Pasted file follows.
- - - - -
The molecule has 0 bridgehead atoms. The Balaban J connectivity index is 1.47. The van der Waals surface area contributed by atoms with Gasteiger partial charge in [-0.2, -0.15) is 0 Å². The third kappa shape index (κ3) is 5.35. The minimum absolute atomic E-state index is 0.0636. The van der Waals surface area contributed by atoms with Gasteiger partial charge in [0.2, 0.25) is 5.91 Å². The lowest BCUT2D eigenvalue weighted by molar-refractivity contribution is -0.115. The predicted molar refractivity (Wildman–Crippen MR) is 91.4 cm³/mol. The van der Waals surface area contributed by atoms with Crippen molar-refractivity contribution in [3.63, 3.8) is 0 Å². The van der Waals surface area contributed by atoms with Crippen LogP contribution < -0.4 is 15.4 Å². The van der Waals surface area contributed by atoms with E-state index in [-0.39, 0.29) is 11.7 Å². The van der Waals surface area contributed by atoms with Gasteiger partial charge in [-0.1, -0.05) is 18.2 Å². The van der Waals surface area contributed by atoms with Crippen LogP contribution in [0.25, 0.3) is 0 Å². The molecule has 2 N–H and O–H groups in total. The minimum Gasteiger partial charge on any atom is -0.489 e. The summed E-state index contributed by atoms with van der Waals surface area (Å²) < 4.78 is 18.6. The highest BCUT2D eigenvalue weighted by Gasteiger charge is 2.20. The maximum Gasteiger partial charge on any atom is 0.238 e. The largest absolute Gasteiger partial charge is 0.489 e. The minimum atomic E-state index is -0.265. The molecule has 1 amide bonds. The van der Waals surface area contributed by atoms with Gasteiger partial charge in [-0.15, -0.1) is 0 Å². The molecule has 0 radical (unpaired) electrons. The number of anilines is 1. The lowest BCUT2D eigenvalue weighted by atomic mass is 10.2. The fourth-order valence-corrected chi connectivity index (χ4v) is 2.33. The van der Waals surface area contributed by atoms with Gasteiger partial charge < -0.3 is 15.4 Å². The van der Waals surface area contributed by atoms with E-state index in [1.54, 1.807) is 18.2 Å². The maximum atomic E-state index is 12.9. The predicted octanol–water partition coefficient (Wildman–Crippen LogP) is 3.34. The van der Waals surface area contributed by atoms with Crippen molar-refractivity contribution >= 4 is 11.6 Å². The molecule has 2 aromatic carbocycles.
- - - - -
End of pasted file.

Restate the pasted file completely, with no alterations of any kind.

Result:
The molecule has 0 bridgehead atoms. The Balaban J connectivity index is 1.47. The van der Waals surface area contributed by atoms with Gasteiger partial charge in [-0.2, -0.15) is 0 Å². The third kappa shape index (κ3) is 5.35. The minimum absolute atomic E-state index is 0.0636. The van der Waals surface area contributed by atoms with Gasteiger partial charge in [0.2, 0.25) is 5.91 Å². The lowest BCUT2D eigenvalue weighted by molar-refractivity contribution is -0.115. The predicted molar refractivity (Wildman–Crippen MR) is 91.4 cm³/mol. The van der Waals surface area contributed by atoms with Crippen molar-refractivity contribution in [3.63, 3.8) is 0 Å². The van der Waals surface area contributed by atoms with Crippen LogP contribution < -0.4 is 15.4 Å². The van der Waals surface area contributed by atoms with E-state index in [-0.39, 0.29) is 11.7 Å². The van der Waals surface area contributed by atoms with Gasteiger partial charge in [-0.1, -0.05) is 18.2 Å². The van der Waals surface area contributed by atoms with Crippen LogP contribution in [0.25, 0.3) is 0 Å². The molecule has 2 N–H and O–H groups in total. The minimum Gasteiger partial charge on any atom is -0.489 e. The summed E-state index contributed by atoms with van der Waals surface area (Å²) < 4.78 is 18.6. The highest BCUT2D eigenvalue weighted by Gasteiger charge is 2.20. The maximum Gasteiger partial charge on any atom is 0.238 e. The largest absolute Gasteiger partial charge is 0.489 e. The minimum atomic E-state index is -0.265. The molecule has 1 amide bonds. The van der Waals surface area contributed by atoms with Gasteiger partial charge in [-0.15, -0.1) is 0 Å². The molecule has 0 radical (unpaired) electrons. The number of anilines is 1. The lowest BCUT2D eigenvalue weighted by atomic mass is 10.2. The fourth-order valence-corrected chi connectivity index (χ4v) is 2.33. The van der Waals surface area contributed by atoms with Gasteiger partial charge < -0.3 is 15.4 Å². The van der Waals surface area contributed by atoms with E-state index in [1.54, 1.807) is 18.2 Å². The maximum atomic E-state index is 12.9. The predicted octanol–water partition coefficient (Wildman–Crippen LogP) is 3.34. The van der Waals surface area contributed by atoms with Crippen molar-refractivity contribution >= 4 is 11.6 Å². The molecule has 2 aromatic carbocycles.